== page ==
An English hospital refusing referrals from Wales for “urgent suspected cancer” due to a funding row is completely unacceptable, says Plaid Cymru’s North Wales AM.
The Countess of Chester Hospital (CoCH) stopped taking new outpatient referrals from Wales on April 1st due to a dispute over funding from NHS Wales.
It is estimated that as many as 700 people a month living in Wales – many from Flintshire – will be affected by the decision not to accept any new elective referrals.
The move does not impact maternity patients, those attending the Accident and Emergency Department and patients from North Wales who are already waiting for treatment at the CoCH.
It does however relate to referrals in to all specialties, including urgent suspected cancer and both urgent and routine planned – known as elective – referrals.
Last week Welsh Government Health Secretary, Vaughan Gething, said it was “unacceptable” for the Countess of Chester hospital not to accept certain patients living in Wales.
He said: “Funding from treating patients from Wales has always been and continues to be essential to the viability of CoCH.”
“The Countess of Chester hospital action relates to a significant change to the structure of the tariff system and rates that determine the amounts payable to provider trusts in England for treatment of patients.
“This tariff system technically does not apply to cross-border healthcare but has previously been used as the basis for payment to provide consistency.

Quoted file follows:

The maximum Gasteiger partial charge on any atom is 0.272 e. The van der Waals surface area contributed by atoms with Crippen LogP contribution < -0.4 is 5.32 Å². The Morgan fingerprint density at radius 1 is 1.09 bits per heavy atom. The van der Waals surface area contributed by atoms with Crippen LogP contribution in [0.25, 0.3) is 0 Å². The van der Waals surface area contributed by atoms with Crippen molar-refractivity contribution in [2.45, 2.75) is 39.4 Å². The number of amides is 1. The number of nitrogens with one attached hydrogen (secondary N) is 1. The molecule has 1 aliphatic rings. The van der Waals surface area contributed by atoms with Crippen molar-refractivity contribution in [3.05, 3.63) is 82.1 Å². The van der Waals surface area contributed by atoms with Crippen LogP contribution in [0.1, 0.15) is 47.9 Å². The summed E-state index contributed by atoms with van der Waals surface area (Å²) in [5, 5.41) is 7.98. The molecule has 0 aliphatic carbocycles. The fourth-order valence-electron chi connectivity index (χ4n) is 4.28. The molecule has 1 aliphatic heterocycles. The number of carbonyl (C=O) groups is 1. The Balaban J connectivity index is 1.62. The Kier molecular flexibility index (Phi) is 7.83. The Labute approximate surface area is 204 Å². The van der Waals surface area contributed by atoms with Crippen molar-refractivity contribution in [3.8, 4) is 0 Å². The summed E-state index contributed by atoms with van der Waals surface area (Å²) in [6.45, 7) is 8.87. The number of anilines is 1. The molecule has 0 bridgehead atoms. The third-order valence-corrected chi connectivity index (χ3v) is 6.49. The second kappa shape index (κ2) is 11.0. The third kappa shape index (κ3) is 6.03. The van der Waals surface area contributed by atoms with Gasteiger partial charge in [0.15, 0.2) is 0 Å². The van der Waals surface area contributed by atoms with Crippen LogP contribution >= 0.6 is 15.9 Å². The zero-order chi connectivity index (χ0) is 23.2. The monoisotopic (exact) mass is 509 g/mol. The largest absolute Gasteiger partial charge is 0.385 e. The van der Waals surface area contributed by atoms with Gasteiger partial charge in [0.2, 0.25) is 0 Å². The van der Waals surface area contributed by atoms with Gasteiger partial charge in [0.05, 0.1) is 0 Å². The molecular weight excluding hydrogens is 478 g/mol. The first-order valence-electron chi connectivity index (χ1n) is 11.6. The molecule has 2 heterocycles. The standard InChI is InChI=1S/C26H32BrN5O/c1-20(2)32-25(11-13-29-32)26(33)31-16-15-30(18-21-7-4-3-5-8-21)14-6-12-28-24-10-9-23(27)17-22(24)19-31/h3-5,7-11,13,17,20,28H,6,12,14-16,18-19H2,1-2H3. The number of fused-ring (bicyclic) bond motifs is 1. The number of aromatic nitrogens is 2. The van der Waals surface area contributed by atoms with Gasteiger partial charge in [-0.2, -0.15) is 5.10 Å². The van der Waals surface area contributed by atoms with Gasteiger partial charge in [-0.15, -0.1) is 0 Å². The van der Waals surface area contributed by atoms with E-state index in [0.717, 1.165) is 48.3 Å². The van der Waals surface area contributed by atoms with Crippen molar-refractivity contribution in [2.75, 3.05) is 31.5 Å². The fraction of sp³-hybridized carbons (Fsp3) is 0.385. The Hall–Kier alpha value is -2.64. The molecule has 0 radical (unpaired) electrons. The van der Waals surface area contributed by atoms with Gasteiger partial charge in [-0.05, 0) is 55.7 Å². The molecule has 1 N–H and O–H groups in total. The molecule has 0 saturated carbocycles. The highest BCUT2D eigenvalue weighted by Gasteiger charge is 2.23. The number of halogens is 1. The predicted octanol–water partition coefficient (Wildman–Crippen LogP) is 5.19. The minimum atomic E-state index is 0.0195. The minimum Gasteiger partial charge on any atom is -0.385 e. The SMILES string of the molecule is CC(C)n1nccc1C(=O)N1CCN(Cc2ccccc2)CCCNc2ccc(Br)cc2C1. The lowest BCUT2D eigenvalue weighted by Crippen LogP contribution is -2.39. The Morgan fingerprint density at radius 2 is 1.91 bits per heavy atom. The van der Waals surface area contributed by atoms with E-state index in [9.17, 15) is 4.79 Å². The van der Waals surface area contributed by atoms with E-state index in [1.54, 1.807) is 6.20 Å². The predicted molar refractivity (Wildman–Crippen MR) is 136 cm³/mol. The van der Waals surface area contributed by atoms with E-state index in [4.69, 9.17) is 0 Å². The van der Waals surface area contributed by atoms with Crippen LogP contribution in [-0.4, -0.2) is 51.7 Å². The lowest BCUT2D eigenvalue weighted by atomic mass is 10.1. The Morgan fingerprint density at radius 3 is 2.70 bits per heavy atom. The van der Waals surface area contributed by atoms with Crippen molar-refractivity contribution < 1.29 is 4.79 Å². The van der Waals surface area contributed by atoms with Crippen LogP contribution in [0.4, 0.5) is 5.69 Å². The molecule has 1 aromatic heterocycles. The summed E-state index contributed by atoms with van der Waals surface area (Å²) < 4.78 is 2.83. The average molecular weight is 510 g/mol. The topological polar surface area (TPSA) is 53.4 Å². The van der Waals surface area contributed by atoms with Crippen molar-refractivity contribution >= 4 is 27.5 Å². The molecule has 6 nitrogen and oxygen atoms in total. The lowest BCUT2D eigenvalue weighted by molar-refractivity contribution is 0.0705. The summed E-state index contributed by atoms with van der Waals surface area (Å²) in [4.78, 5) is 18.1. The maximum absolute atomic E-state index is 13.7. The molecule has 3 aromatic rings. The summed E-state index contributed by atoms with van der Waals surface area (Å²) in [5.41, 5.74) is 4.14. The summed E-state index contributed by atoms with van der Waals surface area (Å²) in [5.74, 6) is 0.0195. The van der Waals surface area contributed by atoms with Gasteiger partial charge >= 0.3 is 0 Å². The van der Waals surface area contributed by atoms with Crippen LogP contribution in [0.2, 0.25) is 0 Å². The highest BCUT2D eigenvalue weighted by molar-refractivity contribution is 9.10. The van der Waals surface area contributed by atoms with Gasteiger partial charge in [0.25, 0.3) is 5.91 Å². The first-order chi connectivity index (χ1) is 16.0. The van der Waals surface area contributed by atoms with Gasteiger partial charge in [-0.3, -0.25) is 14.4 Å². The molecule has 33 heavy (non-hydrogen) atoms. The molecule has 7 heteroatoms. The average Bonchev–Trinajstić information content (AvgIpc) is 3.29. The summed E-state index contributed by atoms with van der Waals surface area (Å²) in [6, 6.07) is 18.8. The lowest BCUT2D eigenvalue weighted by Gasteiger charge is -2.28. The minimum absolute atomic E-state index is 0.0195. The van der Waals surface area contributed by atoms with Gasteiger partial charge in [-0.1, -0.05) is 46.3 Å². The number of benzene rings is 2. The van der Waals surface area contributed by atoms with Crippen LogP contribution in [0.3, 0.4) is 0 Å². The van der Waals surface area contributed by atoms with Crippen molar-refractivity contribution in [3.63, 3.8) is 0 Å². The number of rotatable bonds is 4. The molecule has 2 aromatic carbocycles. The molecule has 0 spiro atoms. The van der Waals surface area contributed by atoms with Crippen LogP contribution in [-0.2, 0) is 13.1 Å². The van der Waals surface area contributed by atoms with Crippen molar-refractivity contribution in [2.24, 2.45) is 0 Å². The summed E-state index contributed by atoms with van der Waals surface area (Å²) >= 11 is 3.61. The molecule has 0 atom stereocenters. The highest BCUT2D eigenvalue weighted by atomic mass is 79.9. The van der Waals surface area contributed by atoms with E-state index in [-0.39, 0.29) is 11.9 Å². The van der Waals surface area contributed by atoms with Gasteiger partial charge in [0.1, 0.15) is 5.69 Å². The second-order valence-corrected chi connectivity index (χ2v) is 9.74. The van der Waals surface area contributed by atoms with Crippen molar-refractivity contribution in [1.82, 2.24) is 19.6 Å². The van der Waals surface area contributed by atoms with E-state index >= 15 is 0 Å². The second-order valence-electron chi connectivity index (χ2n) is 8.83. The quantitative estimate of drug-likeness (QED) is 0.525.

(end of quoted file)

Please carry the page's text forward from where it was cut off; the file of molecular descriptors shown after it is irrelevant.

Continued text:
“The tariff rate changes agreed for 2019/20 by NHS England agencies include additional costs from staff pay deals that should not be chargeable to NHS Wales organisations.
“To agree the financial impact for Wales, my officials have agreed a process of direct engagement with the Department for Health and Social Care officials, along with representatives from NHS Wales and the NHS England.”
“Funding from treating patients from Wales has always been and continues to be essential to the viability of CoCH.”
However Plaid Cymru AM, Llyr Gruffydd said the situation was “unacceptable” and called for the situation to be resolved immediately.
“It’s taken 10 days to get a Welsh Government statement and that only flags up greater concerns,” said Mr Gruffydd.
“It strikes me that refusing treatment on the basis of ability to pay goes against the entire ethos of the NHS and must be making many doctors feel very uncomfortable.
“So why has the Welsh Government only woken up now that the Countess of Chester has refused to accept patients for Wales? This is a long-running issue and was flagged up by CoCH’s chair six months ago.
“Vaughan Gething’s statement is a masterpiece of complacency – his government is in direct charge of Betsi Cadwaladr health board and has failed to resolve this issue before CoCH pressed the nuclear button.
“I think CoCH’s decision to use patients as bargaining chips in this funding dispute is shocking but I’m equally appalled at the Welsh Government’s failure to resolve the matter in good time.
“Stating that a meeting will take place ‘later in April’ smacks of a government that’s asleep at the wheel.”
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